Poor Isabel, well-nigh insensible—for grief and terror, added to cold and fatigue, had prostrated all her energies, bodily and mental—was carried to the town and lodged in the house of an acquaintance.  When morning came she was unable to leave her bed, and so the saddler had to set out for Minitarf alone, which he reached about noon; and on being recognised as a cousin of the deceased, he was ushered into the room where the body lay.  He seated himself on the edge of the bed, and raising the coffin-lid, gazed for a few seconds on the face of the dead; on hearing a footstep approaching the door, he replaced the cover.  There entered a genteel-looking young man dressed for the funeral; but not the apparition of an inhabitant of the other world would have started the saddler more.  He recognised in the stranger the young man of his dream.  Another person entered, and him he also recognised as the man who had shaken hands with him; and who now, on being introduced to him as a relative of the deceased tacksman of Minitarf, sure enough, grasped him warmly by the hand.  As the room filled around him with the neighbouring farmers attired in their soberest and best, he felt as if he still dreamed, for these were the very men whom he had seen in the old castle; and it was almost mechanically, when the coffin was carried out and laid on the bier, that, as the nearest relative of the dead he took his place as chief mourner.  As the funeral proceeded, however, he collected his scattered thoughts.  "Have I indeed had experience," said he to himself, "of one of those mysterious intimations of coming evil, the bare possibility of which few thinking men, in these latter times, seem disposed to credit on testimony alone?  And little wonder, truly, that they should be so sceptical; for, for what purpose could such a warning have been given?  It has enabled me to ward off no impending disaster;—nay, it has told its story so darkly and doubtfully, that the event alone has enabled me to interpret it.  Could a purpose so idle have employed an agent of the invisible world?  And yet," thought he again, as the train of his cogitations found way into the deeper recesses of his mind, "an end has been accomplished by it, and a not unimportant end either.  The evil has befallen as certainly and heavily as if there had been no previous warning; but, is my mind in every respect the same?  Something has been accomplished.  And surely He who in His providence cares for all my bodily wants, without sinking, in the littleness of the object cared for, aught of the greatness of His character, might, without lessening in aught His character for wisdom, have taken this way of making me see, more distinctly than in all my life before, that there is indeed an invisible world, and that all the future is known to Him."  There was seriousness in the thought, and never did he feel more strongly that the present scene of things is not the last, than when bending over the open grave he saw the corpse lowered down and heard the earth falling hollow on the coffin-lid.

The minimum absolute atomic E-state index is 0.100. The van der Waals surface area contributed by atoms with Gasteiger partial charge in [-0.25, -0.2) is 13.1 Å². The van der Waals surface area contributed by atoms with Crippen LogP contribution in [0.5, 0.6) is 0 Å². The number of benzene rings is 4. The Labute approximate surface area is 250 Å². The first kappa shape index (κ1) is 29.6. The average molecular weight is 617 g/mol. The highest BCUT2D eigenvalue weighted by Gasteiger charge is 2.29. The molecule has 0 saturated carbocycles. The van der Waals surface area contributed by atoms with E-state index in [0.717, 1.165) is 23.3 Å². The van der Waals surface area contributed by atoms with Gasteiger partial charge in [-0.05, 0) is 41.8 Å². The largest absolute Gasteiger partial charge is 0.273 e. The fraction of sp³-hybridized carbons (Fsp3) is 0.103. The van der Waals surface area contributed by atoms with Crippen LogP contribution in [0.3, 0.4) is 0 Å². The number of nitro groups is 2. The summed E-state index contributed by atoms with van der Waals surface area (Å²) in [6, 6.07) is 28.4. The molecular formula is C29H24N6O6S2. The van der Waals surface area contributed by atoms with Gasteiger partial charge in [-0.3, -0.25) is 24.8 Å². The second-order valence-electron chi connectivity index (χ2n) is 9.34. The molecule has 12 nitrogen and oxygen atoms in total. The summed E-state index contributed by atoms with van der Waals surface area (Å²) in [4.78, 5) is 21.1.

But why dwell longer on the details of a story so mournful!  The saddler, on his return to Nairn, found the widow in the delirium of a fever, from which she never recovered.  Her younger son was seen in the West Indies ten years after, a miserable slave-driver, with a broken constitution and an unquiet mind.  And there he died—no one caring where or how.  I am not fond of melancholy stories; but "to purge the heart by pity and terror " is the true end of tragedy—an end which the gorgeous creations of the poets are not better suited to accomplish than the domestic tragedies which we see every day enacting around us.  It is well, too, to note how immensely the folly and knavery of mankind add to the amount of human suffering; and how, according to the wise saying of the Preacher, "One sinner destroyeth much good."



[Next Page]

 


[Home] [Up] [Autobiography] [First Impressions] [Tales and Sketches] [The Betsey] [Leading Articles] [Miscellanea] [Main Index] [Site Search]

Correspondence should be sent to Webmaster@Gerald-Massey.org.uk